As Ram Dass said many years ago, “If you think you’re enlightened, go spend a week with your family.” Nothing like the holiday to test your level of personal growth and healing. Family dynamics are rich, and they are the drama many a Hollywood movie is made of. For me, it’s a big helping of humor that’s the most important ingredient of any holiday meal.
For Thanksgiving, I’m already plotting. Trader Joe’s has a wonder turkey gingerbread “house.” I’m having my first Thanksgiving with my partner’s family. I’m not nervous because I like most people, but I’m also aware adding me into the mix might be a slight dose of stress for some of the other family members. Possibly. I’m new, and God only knows what my new family is thinking. Don’t really know them well yet. But what I do know is that everyone likes to laugh, and I can bring that to the Thanksgiving table for sure.
Now, how do you prepare humor for Thanksgiving? Bake it? Fry it? What about using the barbecue? Not unlike prepping the big meal, you need to plan ahead. As you’re making your cranberry sauce from scratch – you better – start thinking about what’s fun and funny about it. Apple pies, can you find the humor? What about stuffing? See, here’s where I think I’ll have my in. Everyone has a favorite stuffing. Regular or corn bread? Bake it in the bird or separate? Season it with thyme and rosemary, or get spicy. I know some of you are spicy. Spend a little time thinking about what might be humorous for your peeps.
I think if we’re going to talk politics at Thanksgiving we need to focus on the food. “Everybody Loves Raymond” did a Thanksgiving episode where Raymond’s mother Marie, played to perfection by Doris Roberts, made a tofu turkey. One of the funniest episodes ever. Maybe some of you are vegan or vegetarian. I say show up at the family meal with a vegan dish. That’s at least twenty to thirty minutes of conversation. And please make a joke out of it. Almost everyone responds to humor, and if you’re ever going to convert the heathens in your family to veganism, you’re gonna need lots of it.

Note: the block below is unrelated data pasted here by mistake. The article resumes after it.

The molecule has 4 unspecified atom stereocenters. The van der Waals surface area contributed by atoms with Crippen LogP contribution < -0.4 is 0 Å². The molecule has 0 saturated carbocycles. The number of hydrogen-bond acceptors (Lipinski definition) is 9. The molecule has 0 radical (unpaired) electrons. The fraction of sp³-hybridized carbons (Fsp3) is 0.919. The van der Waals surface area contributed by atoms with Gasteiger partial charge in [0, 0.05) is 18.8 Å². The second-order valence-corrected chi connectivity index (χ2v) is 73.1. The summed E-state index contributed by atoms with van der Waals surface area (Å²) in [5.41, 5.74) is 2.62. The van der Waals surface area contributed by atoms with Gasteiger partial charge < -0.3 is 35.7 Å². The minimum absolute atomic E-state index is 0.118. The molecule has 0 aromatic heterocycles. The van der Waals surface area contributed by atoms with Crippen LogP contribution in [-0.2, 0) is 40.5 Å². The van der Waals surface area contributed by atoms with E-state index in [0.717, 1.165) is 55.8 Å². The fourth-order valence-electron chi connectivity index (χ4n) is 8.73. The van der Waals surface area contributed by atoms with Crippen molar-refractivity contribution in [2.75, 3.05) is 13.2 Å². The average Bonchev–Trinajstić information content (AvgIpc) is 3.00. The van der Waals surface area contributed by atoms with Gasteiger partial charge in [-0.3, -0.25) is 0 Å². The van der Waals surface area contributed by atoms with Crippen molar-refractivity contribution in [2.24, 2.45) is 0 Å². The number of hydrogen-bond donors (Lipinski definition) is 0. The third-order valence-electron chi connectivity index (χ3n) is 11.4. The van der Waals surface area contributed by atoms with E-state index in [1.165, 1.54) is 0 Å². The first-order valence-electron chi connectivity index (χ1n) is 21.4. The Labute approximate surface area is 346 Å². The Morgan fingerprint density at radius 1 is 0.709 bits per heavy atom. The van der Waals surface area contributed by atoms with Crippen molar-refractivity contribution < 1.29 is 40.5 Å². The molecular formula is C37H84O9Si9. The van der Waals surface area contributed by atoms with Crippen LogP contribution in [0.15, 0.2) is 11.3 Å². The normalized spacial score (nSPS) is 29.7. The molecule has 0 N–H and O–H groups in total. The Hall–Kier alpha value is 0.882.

For me, I’m planning to show up with the Turkey gingerbread structure and a $10 bottle of Trader Joe’s sparkling rose. This, by the way, is my secret weapon. You can pay all you want for sparkling rose, but this one’s a winner at ten bucks. Some might laugh, but that’s the whole point. I know we’re all going to be talking about this under priced treasure. Do things differently. Try a new side dish. Add a keto cobbler. I don’t know if these exist, but it sounds good and is bound to start a conversation.
Put down your devices and talk to one another. Yes, politics are divisive right now. I get it. But that’s not all that’s happening in the world. Families and friends are so busy these days, that the opportunity to come together and share a meal is a luxury, one I savor. Do a personal update. How are the kids? What project are you loving at work? You’re dating who now? So many questions, so little time. Ask away.
And if you’re not a humorous person, then come armed with your gratitude list. This is Thanks – giving after all. Have everyone at the table share a little bit about what they’re grateful for. And start the whole affair off this way. Maybe you and yours say a prayer, and it’s fine if you don’t, just head directly to the gratitude. This will set the tone for the day, and I guarantee that in addition to the amazing aromas wafting about, there will also be a whole lot of love in the air.
And finally, keep Aunt Margaret away from the booze, hide the matches from cousin Ricky, and don’t talk politics to anyone, especially uncle what’s his name. He’s absolute trouble. Instead, tell everyone they look beautiful, the turkey is super moist, and that you hate to dirty the beautify holiday cloth napkins. Are you starting to get the picture? Good will is free and it creates a beautiful environment that everyone wants to be a part of. And there’s so much to talk about, so much gratitude to share, and so many things to laugh about, so do it. Laugh, love, and make a Thanksgiving celebration for the books. You won’t forget this one, though I suspect you’ll be full, both your belly and your heart.